where did the saying "any man worth their salt"come from?
- phoenix2frequentLv 61 decade agoFavorite Answer
It means 'any man worth his wages'.
Centuries ago salt was so valuable that many people used to have part of their pay in salt.
It's mentioned in the Old Testament of the Bible (Ezra) in the context of the pay of the Persian king's servants.
According to the Roman writer Pliny the Elder, Roman soldiers are also supposed to have been paid in salt.
It's where the word 'salary' is supposed to come from (the Latin word 'salarium').
- 1 decade ago
The phrase actually derives from the 16th century Spanish dockyards, where sailors were paid more or less depending on how much the were able to unload per day. Instead of money, ship captains would often pay their sailors in kind i.e. through whatever commodities were available to them. A common shipped commodity in that part of the world at that time was salt, thus a man could be said to "be worth his salt" if he worked a hard shift. (Naah I'm just fuc*ing wit ya! ;] Made a good effort though would you say?)
- miamiwingsLv 61 decade ago
Everyday we have or hear conversations containing phrases that have been used for many years. Have you ever wondered the origination and meaning of any of these phrases? I have researched the phrase "worth one's salt" and come up with some information that I would like to share with you. I believe you will find this information interesting and informative.
The phrase "worth one's salt" began with the ancient Romans. One reference suggested that the origin of the phrase "worth one's salt" could date back to before 900 B.C. During that time, Roman soldiers were paid for work in salarium, which was an allowance for the purchase of salt. Salt was considered good for human health and was a hard to find commodity. The word soldier, in that era, literally meant 'one who is paid in salt. The 'sal' in the word salarium is Latin for pay. Over the years, the word salarium was shortened and came into the English language as salary. To say that someone is worth his or her salt, you are saying that he or she is worth the wages that he or she earns. One particular reference used a quote from a Human Resources manager who told her supervisor that she had not hired a new administrative assistant because she had not interviewed anyone worth their salt.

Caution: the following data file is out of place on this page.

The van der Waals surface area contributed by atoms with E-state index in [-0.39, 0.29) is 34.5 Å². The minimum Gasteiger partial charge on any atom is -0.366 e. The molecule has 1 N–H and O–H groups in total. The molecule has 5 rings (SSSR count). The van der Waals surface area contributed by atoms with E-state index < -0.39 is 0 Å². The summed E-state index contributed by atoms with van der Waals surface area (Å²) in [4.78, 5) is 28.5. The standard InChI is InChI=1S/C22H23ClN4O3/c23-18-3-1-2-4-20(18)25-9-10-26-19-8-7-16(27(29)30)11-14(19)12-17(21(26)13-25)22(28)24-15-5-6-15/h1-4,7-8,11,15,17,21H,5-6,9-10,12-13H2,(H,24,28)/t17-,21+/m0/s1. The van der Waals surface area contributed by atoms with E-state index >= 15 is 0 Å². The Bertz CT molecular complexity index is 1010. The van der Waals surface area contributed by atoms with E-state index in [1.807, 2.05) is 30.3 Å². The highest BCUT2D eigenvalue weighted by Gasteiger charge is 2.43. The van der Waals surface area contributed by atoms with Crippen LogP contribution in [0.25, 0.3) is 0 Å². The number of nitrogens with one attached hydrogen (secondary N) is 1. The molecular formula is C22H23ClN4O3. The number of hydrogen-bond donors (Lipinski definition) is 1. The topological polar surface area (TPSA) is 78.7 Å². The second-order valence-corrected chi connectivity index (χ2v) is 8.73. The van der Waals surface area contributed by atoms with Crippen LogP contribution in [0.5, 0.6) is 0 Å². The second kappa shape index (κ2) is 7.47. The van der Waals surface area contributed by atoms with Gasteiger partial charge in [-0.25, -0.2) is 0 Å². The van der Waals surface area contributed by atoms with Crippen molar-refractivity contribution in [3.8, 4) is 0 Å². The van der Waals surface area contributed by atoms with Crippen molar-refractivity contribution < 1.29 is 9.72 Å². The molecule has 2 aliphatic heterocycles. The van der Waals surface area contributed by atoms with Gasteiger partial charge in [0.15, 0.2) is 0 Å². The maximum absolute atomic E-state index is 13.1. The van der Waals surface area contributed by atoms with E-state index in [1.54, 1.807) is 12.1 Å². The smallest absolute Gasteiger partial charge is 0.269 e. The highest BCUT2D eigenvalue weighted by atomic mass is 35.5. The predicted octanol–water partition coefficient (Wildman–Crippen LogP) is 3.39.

In researching the origin of this particular phrase, I found that many references to the word salt are to point out the good of something or someone. Phrases such 'as salt of the earth' and 'salting a mine' were popular results during my search. Salt has long been a symbol for good things.
Salt is mentioned many times in the bible in reference to either being paid or pointing out the good. Jesus told his disciples that they were the 'salt of the earth' during the Sermon on the Mount. In earlier mentions of the bible, Lot's wife was turned into a pillar of salt. With the many references to salt in the bible, one can only conclude that referring to salt can be describing both positive and negative things.
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- 1 decade ago
Not worth your salt - "Not worth your wages. The reference is to the salary composed of rations of salt and other necessaries served out by the Romans to their soldiers, etc."Source(s): Brewer, E. C. Brewer's Dictionary of Phrase and Fable. New York: Tess P Inc.
- Anonymous5 years ago
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- Lee LeeLv 51 decade ago
I think at one time salt was worth more than gold and people were paid with salt
- Anonymous1 decade ago
The Romans were payed in salt when no coinage or bullion were available. The word salary is derived from the word salt!!
- The GhostLv 71 decade ago
romans - they used to get paid in salt , hence a man worth his salt - a Roman soldier that has earned his pay
- chobalobbaLv 51 decade ago
the indians used to barter in salt